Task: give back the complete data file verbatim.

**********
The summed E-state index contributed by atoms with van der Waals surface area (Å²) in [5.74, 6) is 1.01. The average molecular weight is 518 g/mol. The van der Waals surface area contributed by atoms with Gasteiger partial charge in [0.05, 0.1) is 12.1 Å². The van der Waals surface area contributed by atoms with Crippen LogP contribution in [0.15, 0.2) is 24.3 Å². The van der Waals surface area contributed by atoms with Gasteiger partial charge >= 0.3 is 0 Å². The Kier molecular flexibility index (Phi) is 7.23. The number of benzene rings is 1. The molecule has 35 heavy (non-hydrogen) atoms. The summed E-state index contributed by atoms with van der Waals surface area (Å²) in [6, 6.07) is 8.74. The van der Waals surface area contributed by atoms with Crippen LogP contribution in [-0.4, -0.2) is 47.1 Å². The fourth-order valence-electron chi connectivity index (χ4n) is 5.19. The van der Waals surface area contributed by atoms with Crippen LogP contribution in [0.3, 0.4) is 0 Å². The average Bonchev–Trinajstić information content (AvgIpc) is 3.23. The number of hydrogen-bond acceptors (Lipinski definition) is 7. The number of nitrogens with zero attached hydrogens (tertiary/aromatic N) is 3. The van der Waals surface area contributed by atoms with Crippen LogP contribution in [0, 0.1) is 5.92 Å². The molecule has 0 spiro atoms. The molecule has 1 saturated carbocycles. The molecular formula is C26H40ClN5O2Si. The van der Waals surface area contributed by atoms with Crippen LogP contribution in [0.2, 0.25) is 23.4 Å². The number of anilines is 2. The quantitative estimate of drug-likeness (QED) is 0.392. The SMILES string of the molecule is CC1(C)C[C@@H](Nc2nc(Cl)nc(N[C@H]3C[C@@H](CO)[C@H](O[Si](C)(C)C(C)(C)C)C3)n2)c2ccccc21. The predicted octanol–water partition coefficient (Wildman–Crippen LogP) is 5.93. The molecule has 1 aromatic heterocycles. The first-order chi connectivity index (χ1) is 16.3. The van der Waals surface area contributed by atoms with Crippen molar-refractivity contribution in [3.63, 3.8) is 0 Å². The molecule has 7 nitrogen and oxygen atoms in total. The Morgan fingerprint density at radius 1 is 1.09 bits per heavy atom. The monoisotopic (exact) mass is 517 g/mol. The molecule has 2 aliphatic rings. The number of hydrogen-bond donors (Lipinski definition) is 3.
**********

The summed E-state index contributed by atoms with van der Waals surface area (Å²) in [5.74, 6) is 1.01. The average molecular weight is 518 g/mol. The van der Waals surface area contributed by atoms with Gasteiger partial charge in [0.05, 0.1) is 12.1 Å². The van der Waals surface area contributed by atoms with Crippen LogP contribution in [0.15, 0.2) is 24.3 Å². The van der Waals surface area contributed by atoms with Gasteiger partial charge >= 0.3 is 0 Å². The Kier molecular flexibility index (Phi) is 7.23. The number of benzene rings is 1. The molecule has 35 heavy (non-hydrogen) atoms. The summed E-state index contributed by atoms with van der Waals surface area (Å²) in [6, 6.07) is 8.74. The van der Waals surface area contributed by atoms with Crippen LogP contribution in [-0.4, -0.2) is 47.1 Å². The fourth-order valence-electron chi connectivity index (χ4n) is 5.19. The van der Waals surface area contributed by atoms with Crippen LogP contribution in [0.3, 0.4) is 0 Å². The average Bonchev–Trinajstić information content (AvgIpc) is 3.23. The number of hydrogen-bond acceptors (Lipinski definition) is 7. The number of nitrogens with zero attached hydrogens (tertiary/aromatic N) is 3. The van der Waals surface area contributed by atoms with Crippen LogP contribution in [0, 0.1) is 5.92 Å². The molecule has 0 spiro atoms. The molecule has 1 saturated carbocycles. The molecular formula is C26H40ClN5O2Si. The van der Waals surface area contributed by atoms with Crippen LogP contribution in [0.2, 0.25) is 23.4 Å². The number of anilines is 2. The quantitative estimate of drug-likeness (QED) is 0.392. The SMILES string of the molecule is CC1(C)C[C@@H](Nc2nc(Cl)nc(N[C@H]3C[C@@H](CO)[C@H](O[Si](C)(C)C(C)(C)C)C3)n2)c2ccccc21. The predicted octanol–water partition coefficient (Wildman–Crippen LogP) is 5.93. The molecule has 1 aromatic heterocycles. The first-order chi connectivity index (χ1) is 16.3. The van der Waals surface area contributed by atoms with Crippen molar-refractivity contribution in [3.63, 3.8) is 0 Å². The molecule has 7 nitrogen and oxygen atoms in total. The Morgan fingerprint density at radius 1 is 1.09 bits per heavy atom. The monoisotopic (exact) mass is 517 g/mol. The molecule has 2 aliphatic rings. The number of hydrogen-bond donors (Lipinski definition) is 3.